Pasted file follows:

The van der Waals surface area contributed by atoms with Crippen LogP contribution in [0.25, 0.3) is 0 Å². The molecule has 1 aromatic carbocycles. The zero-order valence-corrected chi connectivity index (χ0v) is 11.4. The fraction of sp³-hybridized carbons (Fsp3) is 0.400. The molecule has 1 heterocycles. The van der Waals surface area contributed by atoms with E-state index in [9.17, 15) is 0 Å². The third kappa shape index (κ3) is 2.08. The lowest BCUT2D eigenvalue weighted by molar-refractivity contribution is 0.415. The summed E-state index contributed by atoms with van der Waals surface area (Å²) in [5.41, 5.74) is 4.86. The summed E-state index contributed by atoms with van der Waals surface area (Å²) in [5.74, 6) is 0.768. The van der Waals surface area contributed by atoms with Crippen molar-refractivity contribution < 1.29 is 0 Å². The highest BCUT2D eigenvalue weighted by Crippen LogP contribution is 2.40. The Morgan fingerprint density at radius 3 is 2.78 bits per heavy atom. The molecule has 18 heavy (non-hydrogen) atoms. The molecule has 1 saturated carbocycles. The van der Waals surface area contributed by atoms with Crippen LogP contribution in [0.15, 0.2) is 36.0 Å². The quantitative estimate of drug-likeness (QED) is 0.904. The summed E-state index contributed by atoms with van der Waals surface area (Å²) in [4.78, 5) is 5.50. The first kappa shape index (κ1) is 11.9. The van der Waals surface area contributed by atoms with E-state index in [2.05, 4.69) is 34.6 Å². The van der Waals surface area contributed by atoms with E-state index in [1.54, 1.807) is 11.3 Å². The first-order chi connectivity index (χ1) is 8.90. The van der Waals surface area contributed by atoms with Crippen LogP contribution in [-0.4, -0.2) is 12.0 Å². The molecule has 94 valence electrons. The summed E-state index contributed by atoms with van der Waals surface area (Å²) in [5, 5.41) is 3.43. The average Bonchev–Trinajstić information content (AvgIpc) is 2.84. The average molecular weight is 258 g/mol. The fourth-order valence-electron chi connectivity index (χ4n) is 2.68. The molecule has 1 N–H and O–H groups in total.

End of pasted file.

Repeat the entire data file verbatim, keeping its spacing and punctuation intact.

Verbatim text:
The van der Waals surface area contributed by atoms with Crippen LogP contribution in [0.25, 0.3) is 0 Å². The molecule has 1 aromatic carbocycles. The zero-order valence-corrected chi connectivity index (χ0v) is 11.4. The fraction of sp³-hybridized carbons (Fsp3) is 0.400. The molecule has 1 heterocycles. The van der Waals surface area contributed by atoms with E-state index in [9.17, 15) is 0 Å². The third kappa shape index (κ3) is 2.08. The lowest BCUT2D eigenvalue weighted by molar-refractivity contribution is 0.415. The summed E-state index contributed by atoms with van der Waals surface area (Å²) in [5.41, 5.74) is 4.86. The summed E-state index contributed by atoms with van der Waals surface area (Å²) in [5.74, 6) is 0.768. The van der Waals surface area contributed by atoms with Crippen molar-refractivity contribution < 1.29 is 0 Å². The highest BCUT2D eigenvalue weighted by Crippen LogP contribution is 2.40. The Morgan fingerprint density at radius 3 is 2.78 bits per heavy atom. The molecule has 18 heavy (non-hydrogen) atoms. The molecule has 1 saturated carbocycles. The van der Waals surface area contributed by atoms with Crippen LogP contribution in [0.15, 0.2) is 36.0 Å². The quantitative estimate of drug-likeness (QED) is 0.904. The summed E-state index contributed by atoms with van der Waals surface area (Å²) in [4.78, 5) is 5.50. The first kappa shape index (κ1) is 11.9. The van der Waals surface area contributed by atoms with E-state index in [2.05, 4.69) is 34.6 Å². The van der Waals surface area contributed by atoms with E-state index in [1.54, 1.807) is 11.3 Å². The first-order chi connectivity index (χ1) is 8.90. The van der Waals surface area contributed by atoms with Crippen LogP contribution in [-0.4, -0.2) is 12.0 Å². The molecule has 94 valence electrons. The summed E-state index contributed by atoms with van der Waals surface area (Å²) in [5, 5.41) is 3.43. The average Bonchev–Trinajstić information content (AvgIpc) is 2.84. The average molecular weight is 258 g/mol. The fourth-order valence-electron chi connectivity index (χ4n) is 2.68. The molecule has 1 N–H and O–H groups in total.